The $800 TicTac

February 7th, 2007 by Potato

Well, I just got back from the dentist after having a crown put on the tooth I broke on a TicTac about a month ago. My dentist was fairly concerned because the crown is so thin in the centre that the porcelain didn’t coat the metal underneath, so you can see the shiny spot. Of course, a shiny spot in the centre is nothing new for me; I’ve had metal fillings before (and still do in the top), and of course, the top-centre of my head is pretty shiny, too. It’s funny though, since I had a pit that was well on its way to becoming a cavity in that tooth, and they reproduced the pit in the porcelain crown. Now I guess I’m stuck with it. Oh, and my dental insurance doesn’t cover crowns. It raises the question of course of what it does cover: AFAIK, insurance is supposed to be there to cover unexpected, expensive events. It doesn’t get much more unexpected or expensive than breaking a tooth and needing a crown. By contrast, paying for half of one-third of my cleaning/checkups (I go every 4 months now since my teeth are so bad, but they only cover one per year) and half my fillings is more of a subsidy than insurance: I know I’ll have a checkup every X months and can budget for that, and with my mouth I can even tell you that roughly, I’ll have a cavity that needs filling in March, and then another one approximately 18 months after that. Then every 18 months thereafter until all my teeth are prosthetic. These are not only relatively known events, they’re also about as cheap as they come in the dental playbook (of course, that is only speaking relatively).

On a sadder note, I realized that over the past few weeks, I’ve actually seen my dentist more than my friends. Granted, the weather’s been terrible, I’ve been hella busy, people are busy planning weddings or babies, and Baum got a girlfriend, but it’s still really, really sad. Hopefully that’ll change though, as spring is coming, and I’ve got a new place that’s still waiting for a housewarming party, and I should be able to come back for more Friday/Saturday nights as work (hopefully) tapers off a bit, and I don’t have any more Monday dentist appointments.

Back on the topic of shiny spots on the top of my head, my mom was talking with my dad’s doctor about thinning hair, and how it was ironic that my dad was the one recovering from chemo, but I’m the one with the seriously thinning hair. She said the doctor said that that “stuff you just pick up at the drug store to put on your head doesn’t work” and gave her a bottle of this plant extract stuff to give me. I was a little taken aback, I mean, this isn’t just some stuff I picked up, it’s Rogaine, FDA/Health Canada-approved with ~60% success rate (for me, not so much — it’s definitely slowed the loss, but not fully stopped it, let alone lead to regrowth). Heck, it even had a Simpson’s episode! (“I love you too, Karl”). So instead she gives me this even more expensive plant extract stuff that’s “really supposed to work” and ugh, it reeks. I think I’d rather go bald. So then my mom says that even that won’t really work, and that the only cure for baldness is to get a hair transplant, then says I should go out and get one since it’s not seemly for a man my age to be so very bald. She then starts explaining the process, and I’m just like “yes Mom, I’m a night owl, I’ve seen the infomercials…”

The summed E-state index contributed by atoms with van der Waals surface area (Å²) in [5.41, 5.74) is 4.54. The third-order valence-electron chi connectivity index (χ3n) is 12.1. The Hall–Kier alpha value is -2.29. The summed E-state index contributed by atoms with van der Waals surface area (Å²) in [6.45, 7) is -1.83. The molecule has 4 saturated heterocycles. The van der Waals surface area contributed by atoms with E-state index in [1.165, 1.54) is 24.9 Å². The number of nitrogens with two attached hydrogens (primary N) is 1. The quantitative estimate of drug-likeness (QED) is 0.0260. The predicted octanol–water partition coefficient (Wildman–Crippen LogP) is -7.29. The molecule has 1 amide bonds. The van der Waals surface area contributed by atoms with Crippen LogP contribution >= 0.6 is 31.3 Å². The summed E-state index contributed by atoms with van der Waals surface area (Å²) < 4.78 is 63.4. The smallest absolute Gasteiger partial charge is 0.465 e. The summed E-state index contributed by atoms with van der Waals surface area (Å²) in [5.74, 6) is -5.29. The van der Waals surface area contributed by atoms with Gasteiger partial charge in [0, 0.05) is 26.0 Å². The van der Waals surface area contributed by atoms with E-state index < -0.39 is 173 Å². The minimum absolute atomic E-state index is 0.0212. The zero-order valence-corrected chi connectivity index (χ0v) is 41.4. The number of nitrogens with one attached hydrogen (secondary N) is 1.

Anyway, I’ve seen a ton of reports lately about the benefits of microwaving your sponges to keep them bacteria free. Speaking as a bioelectromagnetics scientist, I just wanted to clarify that yes, it does work, but it’s not related to anything magical about the microwave (well, not for sure, anyway). Those reports also recommend that you do this with the sponge wet, so basically you’re just using the microwave to boil the water and heat-sterilize the sponge. You can do this with a kettle or on the stovetop too (drop the sponge in a large mug and pour in some boiling water from the kettle, or bring a pot of sponges + water to a boil on the stove). The microwave does seem to be a bit faster (~2 minutes), perhaps because water tends to superheat in microwaves and steam hangs around a bit longer, so you’re getting more heat. The method I like to use is to take a microwave-safe plastic or glass cup, put the sponge in it and fill ~3/4 full with water, then turn it on high and wait for about half the water to boil off.

2 Responses to “The $800 TicTac”

  1. Netbug Says:

    How much is a hair transplant? If it’s not crazy expensive and the balding is bugging you (you’re mentioning it in your blog, so it must irk to some degree), go do it.

    Mind you, I’m the kind of guy who, if they came along with a prosthetic arm that was better than the natural one, I’d be the first in line.

    And anybody that didn’t realize that the sponge thing is just killing the nasties with boiling water should be removed from the gene-pool post-haste.

    Did you read my crappy stories yet?

  2. Potato Says:

    It’s bugging me a bit, but I don’t want to do the transplant thing. Mostly I just want it to stop going away so I still have a full-ish head of hair when offspring come along. That way I can blame any subsequent losses on their misbehaviour.